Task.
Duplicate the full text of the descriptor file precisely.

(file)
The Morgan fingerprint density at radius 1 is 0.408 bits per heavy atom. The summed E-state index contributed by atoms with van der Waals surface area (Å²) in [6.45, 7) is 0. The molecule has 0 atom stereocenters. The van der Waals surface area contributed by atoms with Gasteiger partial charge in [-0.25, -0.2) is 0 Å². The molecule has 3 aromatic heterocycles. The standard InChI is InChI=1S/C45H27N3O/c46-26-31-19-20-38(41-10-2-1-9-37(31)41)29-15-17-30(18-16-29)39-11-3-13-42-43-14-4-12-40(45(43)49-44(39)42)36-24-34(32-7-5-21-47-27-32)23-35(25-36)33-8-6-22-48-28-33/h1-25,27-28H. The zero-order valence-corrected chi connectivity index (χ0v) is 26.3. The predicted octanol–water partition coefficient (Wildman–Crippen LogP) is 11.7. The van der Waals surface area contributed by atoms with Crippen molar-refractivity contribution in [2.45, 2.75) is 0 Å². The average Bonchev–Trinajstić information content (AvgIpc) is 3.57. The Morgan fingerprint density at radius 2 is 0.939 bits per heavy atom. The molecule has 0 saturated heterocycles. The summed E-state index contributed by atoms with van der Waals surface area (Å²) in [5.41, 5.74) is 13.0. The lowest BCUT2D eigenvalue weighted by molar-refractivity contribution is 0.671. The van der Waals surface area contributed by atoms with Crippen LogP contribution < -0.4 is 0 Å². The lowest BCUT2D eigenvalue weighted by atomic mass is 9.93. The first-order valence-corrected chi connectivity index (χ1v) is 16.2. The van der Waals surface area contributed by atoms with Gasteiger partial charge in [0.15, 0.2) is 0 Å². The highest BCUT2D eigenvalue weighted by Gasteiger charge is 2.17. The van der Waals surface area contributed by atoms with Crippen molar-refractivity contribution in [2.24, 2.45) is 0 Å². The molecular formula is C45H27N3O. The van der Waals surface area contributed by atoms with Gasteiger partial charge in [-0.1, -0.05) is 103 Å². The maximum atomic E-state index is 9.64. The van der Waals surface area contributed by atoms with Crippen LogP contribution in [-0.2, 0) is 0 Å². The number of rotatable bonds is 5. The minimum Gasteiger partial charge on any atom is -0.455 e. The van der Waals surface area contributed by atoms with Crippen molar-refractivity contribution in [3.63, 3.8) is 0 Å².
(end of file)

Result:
The Morgan fingerprint density at radius 1 is 0.408 bits per heavy atom. The summed E-state index contributed by atoms with van der Waals surface area (Å²) in [6.45, 7) is 0. The molecule has 0 atom stereocenters. The van der Waals surface area contributed by atoms with Gasteiger partial charge in [-0.25, -0.2) is 0 Å². The molecule has 3 aromatic heterocycles. The standard InChI is InChI=1S/C45H27N3O/c46-26-31-19-20-38(41-10-2-1-9-37(31)41)29-15-17-30(18-16-29)39-11-3-13-42-43-14-4-12-40(45(43)49-44(39)42)36-24-34(32-7-5-21-47-27-32)23-35(25-36)33-8-6-22-48-28-33/h1-25,27-28H. The zero-order valence-corrected chi connectivity index (χ0v) is 26.3. The predicted octanol–water partition coefficient (Wildman–Crippen LogP) is 11.7. The van der Waals surface area contributed by atoms with Crippen molar-refractivity contribution in [2.45, 2.75) is 0 Å². The average Bonchev–Trinajstić information content (AvgIpc) is 3.57. The Morgan fingerprint density at radius 2 is 0.939 bits per heavy atom. The molecule has 0 saturated heterocycles. The summed E-state index contributed by atoms with van der Waals surface area (Å²) in [5.41, 5.74) is 13.0. The lowest BCUT2D eigenvalue weighted by molar-refractivity contribution is 0.671. The van der Waals surface area contributed by atoms with Crippen LogP contribution < -0.4 is 0 Å². The lowest BCUT2D eigenvalue weighted by atomic mass is 9.93. The first-order valence-corrected chi connectivity index (χ1v) is 16.2. The van der Waals surface area contributed by atoms with Gasteiger partial charge in [0.15, 0.2) is 0 Å². The highest BCUT2D eigenvalue weighted by Gasteiger charge is 2.17. The van der Waals surface area contributed by atoms with Crippen molar-refractivity contribution in [2.24, 2.45) is 0 Å². The molecular formula is C45H27N3O. The van der Waals surface area contributed by atoms with Gasteiger partial charge in [-0.1, -0.05) is 103 Å². The maximum atomic E-state index is 9.64. The van der Waals surface area contributed by atoms with Crippen LogP contribution in [-0.2, 0) is 0 Å². The number of rotatable bonds is 5. The minimum Gasteiger partial charge on any atom is -0.455 e. The van der Waals surface area contributed by atoms with Crippen molar-refractivity contribution in [3.63, 3.8) is 0 Å².